and extend its life.
Checking Your pH Levels
Like your backyard swimming pool, the pH balance of your hot tub determines whether its water is too acidic or too basic — both of which can cause problems.
As part of our pool service, we will regularly check and, if so, what may be causing variations in the pH level.
Cleaning your Spa
To maintain optimal sanitation, it’s a good idea to drain and clean your spa at least once every couple of months.
To clean the walls of your hot tub, use a mild, non-abrasive detergent and common baking soda to gently lift stains away from surface areas.
Keeping Spa Filters Clean
Hot tub filters can quickly become clogged with mineral particles or calcium deposits from hard water. That’s why it’s a good idea to remove and clean your hot tub’s filters monthly.
Use a garden hose to spray each cartridge while rotating it all the way around. This will remove any debris that can become trapped between the filter’s pleats.
In addition to monthly cleaning, it’s also a good idea to replace your filters every three years with brand its pump system.
Taking care of your hot tub is just as important as regular swimming pool maintenance. For your convenience, our skilled technicians can clean and maintain your hot tub during your regularly scheduled pool cleaning appointments.
and have a great time.
So it’s not surprising that you want your baby to join in on the fun. Yet it’s generally a good idea to wait until your child is old enough to hold their head up on their own — usually about four to five months — before considering allowing them anywhere near your pool.
Keep Your Baby Safe
Backyard pools are fun. But you also have to be practical and recognize that they are a potential drowning hazard.
Here are five ways you can keep your baby safe when they are around your backyard swimming pool.
5. Never Leave Them Unsupervised
Even if your child is not yet walking, you should never leave them near your pool or any type of water — a lake, a bucket of water, or even a puddle — without adult supervision.
Don’t be tempted to leave your child alone for any reason. That’s why it’s always a good idea to bring your phone with you rather than having to run inside for a moment if you hear it ringing.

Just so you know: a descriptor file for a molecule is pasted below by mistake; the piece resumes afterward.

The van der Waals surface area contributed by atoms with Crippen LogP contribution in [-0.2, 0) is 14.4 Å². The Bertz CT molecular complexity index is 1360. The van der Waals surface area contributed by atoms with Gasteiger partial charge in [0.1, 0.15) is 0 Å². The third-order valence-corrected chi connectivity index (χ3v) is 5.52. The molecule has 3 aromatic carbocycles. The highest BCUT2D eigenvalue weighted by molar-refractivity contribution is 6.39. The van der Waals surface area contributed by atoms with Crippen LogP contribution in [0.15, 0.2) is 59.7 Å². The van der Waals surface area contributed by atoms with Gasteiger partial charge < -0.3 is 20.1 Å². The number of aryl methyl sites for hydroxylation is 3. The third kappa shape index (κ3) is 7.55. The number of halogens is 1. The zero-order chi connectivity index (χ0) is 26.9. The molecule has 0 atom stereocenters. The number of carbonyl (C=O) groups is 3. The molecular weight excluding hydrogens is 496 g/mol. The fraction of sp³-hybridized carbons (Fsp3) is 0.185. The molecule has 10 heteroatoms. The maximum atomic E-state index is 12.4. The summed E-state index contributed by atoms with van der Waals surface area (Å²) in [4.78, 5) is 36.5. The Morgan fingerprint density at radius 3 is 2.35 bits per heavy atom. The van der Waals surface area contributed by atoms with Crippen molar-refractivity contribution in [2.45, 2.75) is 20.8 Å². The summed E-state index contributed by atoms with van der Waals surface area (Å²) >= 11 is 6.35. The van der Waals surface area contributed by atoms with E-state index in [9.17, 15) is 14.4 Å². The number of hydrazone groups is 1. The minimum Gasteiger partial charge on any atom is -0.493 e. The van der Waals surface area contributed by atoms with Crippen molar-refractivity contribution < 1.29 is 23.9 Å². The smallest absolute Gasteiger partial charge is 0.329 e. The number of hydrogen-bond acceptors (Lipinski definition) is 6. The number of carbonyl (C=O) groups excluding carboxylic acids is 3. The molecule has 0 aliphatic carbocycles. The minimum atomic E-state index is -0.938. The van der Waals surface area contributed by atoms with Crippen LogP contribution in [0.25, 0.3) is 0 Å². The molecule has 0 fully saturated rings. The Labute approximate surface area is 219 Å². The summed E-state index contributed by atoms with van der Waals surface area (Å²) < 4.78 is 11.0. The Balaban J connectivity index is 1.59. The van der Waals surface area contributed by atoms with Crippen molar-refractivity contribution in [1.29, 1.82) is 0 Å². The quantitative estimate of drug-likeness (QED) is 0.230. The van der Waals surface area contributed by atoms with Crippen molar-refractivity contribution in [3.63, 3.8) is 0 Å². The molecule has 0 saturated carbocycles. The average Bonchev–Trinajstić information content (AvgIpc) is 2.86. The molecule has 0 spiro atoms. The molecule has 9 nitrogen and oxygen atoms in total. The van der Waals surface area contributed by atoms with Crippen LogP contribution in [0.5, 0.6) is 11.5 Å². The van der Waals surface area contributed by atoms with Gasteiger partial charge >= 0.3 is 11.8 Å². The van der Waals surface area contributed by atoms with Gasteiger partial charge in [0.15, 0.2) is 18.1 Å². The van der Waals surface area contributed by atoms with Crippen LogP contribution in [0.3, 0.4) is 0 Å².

4. Learn Baby CPR
Be prepared for any emergency. Take a baby CPR course at your local Red Cross or firehouse to learn what to should something tragic happen. It may save your child’s life.
3. Remove Toys from the Water and Deck When Done
After you are finished swimming, remove all toys from the water and around your pool to discourage your child from being tempted to play in or around your pool when you aren’t around.
2. Don’t Dunk Your Baby Underwater
Infants don’t have a developed immune system so they are more susceptible to bacteria, viruses and other dangers in the water should they accidentally swallow water.
1. Always Use a Personal Flotation Device
Anytime your child is near the water, make sure they are wearing a personal flotation device that has been approved by the US Coast Guard. Make sure it fits properly.
and even dangerous for kids.
The sun’s ultraviolet (UV) rays can cause sunburn in the short run and cause potentially serious skin problems in the long run, including skin cancer. So keeping your kids safe from the sun’s harmful UV rays — even when they are enjoying their pool time — is absolutely essential.
Here are four fast, simple and effective ways to protect your kids from the sun during pool time.
The sun’s UV rays are most powerful during the middle of the day. So it’s a good idea to plan indoor activities when the sun’s rays are at their peak.
Another plan is to provide shaded areas — such as an umbrella, under a tree, or beneath a canopy — where the kids can hang out periodically to minimize the sun’s effects.
Providing a barrier between your children’s skin and the sun’s UV rays is another way to counteract their harmful effects.
Have your children wear long-sleeved shirts and prone to burn.
Use Sunscreen Liberally
When it comes to keeping your kids safe, don’t scrimp on the sunscreen! Use a sunscreen with a sun protection factor (SPF) or at least 15. Reapply sunscreen every 30 minutes, especially if your kids are jumping in and out of the water.
Sunglasses can make anybody look stylish. But they also are important for protecting your children’ from UVA and UVB rays that can harm their eyesight later in life.
Look for sunglasses that wrap around to provide full protection.